[XXX - this is out of date]

In all places where we write the s.file call sccs_setStime()

In check, check for bad timestamps.

In sccs_setStime() - make sure we have a gtime (just always save this but reset it when when we write a gfile) - get the time to use from the last delta that was "content bearing" Use the unfudged date - 2 sec as the timestamp - Set the time if and only if + time(0) >= timestamp + 2 + mtime(gfile) >= timestamp + 2 + mtime(sfile) != timestamp

In get, if file is locked and timestamps are such that it’s likely make is calling get, then do a warning but not a failure. Call sccs_setStime() to fix the timestamps.

I need to go walk the places we call init w/ INIT_FIXSTIME and see why. It seems fairly random.


INIT_FIXSTIME - now the default, only set by check INIT_FIXDTIME - used by delta, undocumented -G option, could be gflags Gets passed down to sccs_dInit() which means use the gfile mtime as checkin time rather than now. - also looks like it was used in sccs_dInit() to make the checkin time be the file timestamp. GET_DTIME - same as INIT_FIXDTIME (not true)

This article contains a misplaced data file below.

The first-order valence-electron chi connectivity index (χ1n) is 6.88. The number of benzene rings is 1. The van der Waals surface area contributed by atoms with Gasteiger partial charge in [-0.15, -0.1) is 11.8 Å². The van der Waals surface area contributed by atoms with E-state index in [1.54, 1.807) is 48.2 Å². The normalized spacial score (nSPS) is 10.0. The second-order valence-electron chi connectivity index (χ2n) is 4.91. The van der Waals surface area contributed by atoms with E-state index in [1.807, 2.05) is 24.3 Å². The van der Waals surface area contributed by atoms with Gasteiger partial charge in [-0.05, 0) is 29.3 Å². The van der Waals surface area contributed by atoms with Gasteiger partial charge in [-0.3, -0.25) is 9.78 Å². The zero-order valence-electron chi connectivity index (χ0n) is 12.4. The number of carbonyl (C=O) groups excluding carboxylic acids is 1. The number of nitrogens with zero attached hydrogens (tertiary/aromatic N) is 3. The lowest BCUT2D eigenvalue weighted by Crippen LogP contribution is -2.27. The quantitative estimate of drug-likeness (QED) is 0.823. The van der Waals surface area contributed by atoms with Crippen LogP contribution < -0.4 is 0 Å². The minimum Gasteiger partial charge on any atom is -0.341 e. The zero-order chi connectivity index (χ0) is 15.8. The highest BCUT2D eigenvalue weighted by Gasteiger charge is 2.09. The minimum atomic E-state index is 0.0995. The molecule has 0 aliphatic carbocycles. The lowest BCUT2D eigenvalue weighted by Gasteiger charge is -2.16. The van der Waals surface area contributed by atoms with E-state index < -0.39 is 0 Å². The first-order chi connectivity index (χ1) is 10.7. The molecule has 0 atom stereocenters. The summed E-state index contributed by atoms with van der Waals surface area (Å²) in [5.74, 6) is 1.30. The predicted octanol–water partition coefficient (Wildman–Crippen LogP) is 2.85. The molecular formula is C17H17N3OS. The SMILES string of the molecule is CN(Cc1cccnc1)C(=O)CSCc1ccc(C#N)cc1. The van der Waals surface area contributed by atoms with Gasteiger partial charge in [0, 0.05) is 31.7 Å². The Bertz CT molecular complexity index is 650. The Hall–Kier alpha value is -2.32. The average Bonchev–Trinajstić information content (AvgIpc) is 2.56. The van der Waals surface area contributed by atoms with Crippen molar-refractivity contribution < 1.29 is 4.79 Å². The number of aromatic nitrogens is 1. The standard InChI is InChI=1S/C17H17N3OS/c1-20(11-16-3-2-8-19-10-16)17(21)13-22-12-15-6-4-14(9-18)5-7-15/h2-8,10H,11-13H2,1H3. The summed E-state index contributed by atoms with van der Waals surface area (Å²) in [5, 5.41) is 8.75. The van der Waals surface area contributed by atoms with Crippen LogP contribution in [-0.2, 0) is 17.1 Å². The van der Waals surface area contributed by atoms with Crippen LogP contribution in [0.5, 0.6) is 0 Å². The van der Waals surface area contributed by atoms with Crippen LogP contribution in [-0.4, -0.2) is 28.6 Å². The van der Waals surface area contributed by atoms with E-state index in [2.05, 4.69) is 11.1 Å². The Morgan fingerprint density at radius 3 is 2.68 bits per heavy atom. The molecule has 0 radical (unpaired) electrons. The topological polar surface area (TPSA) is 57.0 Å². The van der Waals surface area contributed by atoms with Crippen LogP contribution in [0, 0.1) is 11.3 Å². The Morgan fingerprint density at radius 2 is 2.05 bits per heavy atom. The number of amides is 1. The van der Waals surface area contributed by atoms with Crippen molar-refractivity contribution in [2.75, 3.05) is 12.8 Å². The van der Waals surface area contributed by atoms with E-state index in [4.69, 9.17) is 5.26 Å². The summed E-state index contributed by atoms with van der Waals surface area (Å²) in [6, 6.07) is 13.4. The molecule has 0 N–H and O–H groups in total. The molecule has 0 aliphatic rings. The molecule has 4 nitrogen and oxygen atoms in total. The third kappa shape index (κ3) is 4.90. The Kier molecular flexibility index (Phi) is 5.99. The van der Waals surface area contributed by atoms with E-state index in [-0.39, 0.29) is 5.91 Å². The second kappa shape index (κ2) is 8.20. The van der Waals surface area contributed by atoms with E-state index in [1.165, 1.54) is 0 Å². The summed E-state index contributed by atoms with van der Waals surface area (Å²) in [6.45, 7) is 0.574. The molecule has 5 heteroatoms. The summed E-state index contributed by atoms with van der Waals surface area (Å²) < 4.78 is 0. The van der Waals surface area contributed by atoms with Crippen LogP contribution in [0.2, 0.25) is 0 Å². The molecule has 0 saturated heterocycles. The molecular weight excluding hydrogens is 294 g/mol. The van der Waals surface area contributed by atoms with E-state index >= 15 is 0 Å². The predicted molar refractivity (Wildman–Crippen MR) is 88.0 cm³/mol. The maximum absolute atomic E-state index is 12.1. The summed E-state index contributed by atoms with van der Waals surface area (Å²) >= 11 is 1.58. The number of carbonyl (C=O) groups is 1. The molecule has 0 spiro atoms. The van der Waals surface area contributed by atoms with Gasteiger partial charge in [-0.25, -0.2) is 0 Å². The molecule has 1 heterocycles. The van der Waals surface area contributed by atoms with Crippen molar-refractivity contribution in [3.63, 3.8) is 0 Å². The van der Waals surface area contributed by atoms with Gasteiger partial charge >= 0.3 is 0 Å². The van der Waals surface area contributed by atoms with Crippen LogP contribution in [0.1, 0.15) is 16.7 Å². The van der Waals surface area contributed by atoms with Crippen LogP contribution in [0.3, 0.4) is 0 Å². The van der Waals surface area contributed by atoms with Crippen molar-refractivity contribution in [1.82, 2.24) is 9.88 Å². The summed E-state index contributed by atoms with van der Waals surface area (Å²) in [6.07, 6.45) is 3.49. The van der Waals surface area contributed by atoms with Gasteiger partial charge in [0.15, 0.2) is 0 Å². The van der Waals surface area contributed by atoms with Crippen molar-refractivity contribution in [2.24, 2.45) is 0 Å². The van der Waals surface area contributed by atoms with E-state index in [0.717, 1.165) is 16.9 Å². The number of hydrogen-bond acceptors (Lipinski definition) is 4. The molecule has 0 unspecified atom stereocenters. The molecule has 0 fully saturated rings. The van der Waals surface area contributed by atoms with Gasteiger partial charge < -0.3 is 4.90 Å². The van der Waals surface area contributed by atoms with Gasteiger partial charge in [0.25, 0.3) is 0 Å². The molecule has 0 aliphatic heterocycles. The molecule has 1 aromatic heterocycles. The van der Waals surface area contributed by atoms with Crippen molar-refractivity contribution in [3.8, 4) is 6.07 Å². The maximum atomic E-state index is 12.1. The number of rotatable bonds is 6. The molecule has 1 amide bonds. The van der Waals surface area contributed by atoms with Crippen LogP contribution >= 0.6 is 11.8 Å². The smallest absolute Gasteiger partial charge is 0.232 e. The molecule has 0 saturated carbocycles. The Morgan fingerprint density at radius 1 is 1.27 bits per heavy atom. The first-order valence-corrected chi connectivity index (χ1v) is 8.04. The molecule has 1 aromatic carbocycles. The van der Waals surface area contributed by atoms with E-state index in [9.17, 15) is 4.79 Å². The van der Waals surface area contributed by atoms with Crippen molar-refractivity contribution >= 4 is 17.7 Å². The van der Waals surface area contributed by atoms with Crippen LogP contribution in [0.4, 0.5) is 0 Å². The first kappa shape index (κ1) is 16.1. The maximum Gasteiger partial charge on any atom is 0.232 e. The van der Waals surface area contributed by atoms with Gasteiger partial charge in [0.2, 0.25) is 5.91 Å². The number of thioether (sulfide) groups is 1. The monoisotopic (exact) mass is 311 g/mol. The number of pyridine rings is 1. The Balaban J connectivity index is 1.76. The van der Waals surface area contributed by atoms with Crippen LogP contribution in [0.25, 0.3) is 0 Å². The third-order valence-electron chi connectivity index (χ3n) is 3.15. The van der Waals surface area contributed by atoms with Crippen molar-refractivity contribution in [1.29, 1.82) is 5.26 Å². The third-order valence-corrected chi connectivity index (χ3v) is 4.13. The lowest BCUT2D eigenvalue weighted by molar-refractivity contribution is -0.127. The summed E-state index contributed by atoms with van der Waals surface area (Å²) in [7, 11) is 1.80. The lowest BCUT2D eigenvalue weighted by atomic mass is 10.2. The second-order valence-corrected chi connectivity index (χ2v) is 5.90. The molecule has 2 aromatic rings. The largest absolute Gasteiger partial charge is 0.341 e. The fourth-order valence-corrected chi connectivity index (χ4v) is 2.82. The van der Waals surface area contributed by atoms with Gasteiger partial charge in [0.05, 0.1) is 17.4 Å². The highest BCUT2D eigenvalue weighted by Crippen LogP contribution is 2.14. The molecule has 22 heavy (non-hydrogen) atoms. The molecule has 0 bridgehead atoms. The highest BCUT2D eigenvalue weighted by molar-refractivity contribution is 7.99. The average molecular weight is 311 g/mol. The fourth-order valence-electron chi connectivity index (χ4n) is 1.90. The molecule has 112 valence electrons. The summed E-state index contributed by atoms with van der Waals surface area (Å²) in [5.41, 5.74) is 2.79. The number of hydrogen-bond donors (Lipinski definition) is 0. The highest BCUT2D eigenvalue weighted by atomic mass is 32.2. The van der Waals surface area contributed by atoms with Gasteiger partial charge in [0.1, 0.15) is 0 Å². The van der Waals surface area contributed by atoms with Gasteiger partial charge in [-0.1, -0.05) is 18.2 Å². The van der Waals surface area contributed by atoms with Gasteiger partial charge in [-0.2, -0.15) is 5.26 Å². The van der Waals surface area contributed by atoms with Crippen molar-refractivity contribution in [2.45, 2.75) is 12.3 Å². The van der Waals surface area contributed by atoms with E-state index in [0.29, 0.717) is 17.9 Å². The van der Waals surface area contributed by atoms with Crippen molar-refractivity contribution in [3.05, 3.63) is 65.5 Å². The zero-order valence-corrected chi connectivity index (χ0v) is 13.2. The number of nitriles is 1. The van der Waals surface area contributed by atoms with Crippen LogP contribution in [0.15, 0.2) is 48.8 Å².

The rules are: - never touch a gfile timestamp except at checkout & GET_DTIME

Goal: use the gfile mtime such that a clone w/ checkout:edit gets you an identical tree w/ identical mtimes.

For ci, always use the gfile timestamp subject to: if (timestamp ⇐ time(0)) timestamp = time(0); // truncate

For commit, always make sure timestamp = max(now(), greatest(all t of all d)) + 1;

INIT_FIXDTIME is gone, we do that by default now if we have a gfile.
INIT_FIXSTIME is used only by check, the behavior is default now.

Goals: - s.file time is always sccs_timestamp(s)→date - 2 where sccs_timestamp() is the first "content bearing" delta in the table (li/ld OR merge OR rename BUT NOT xflag/tag)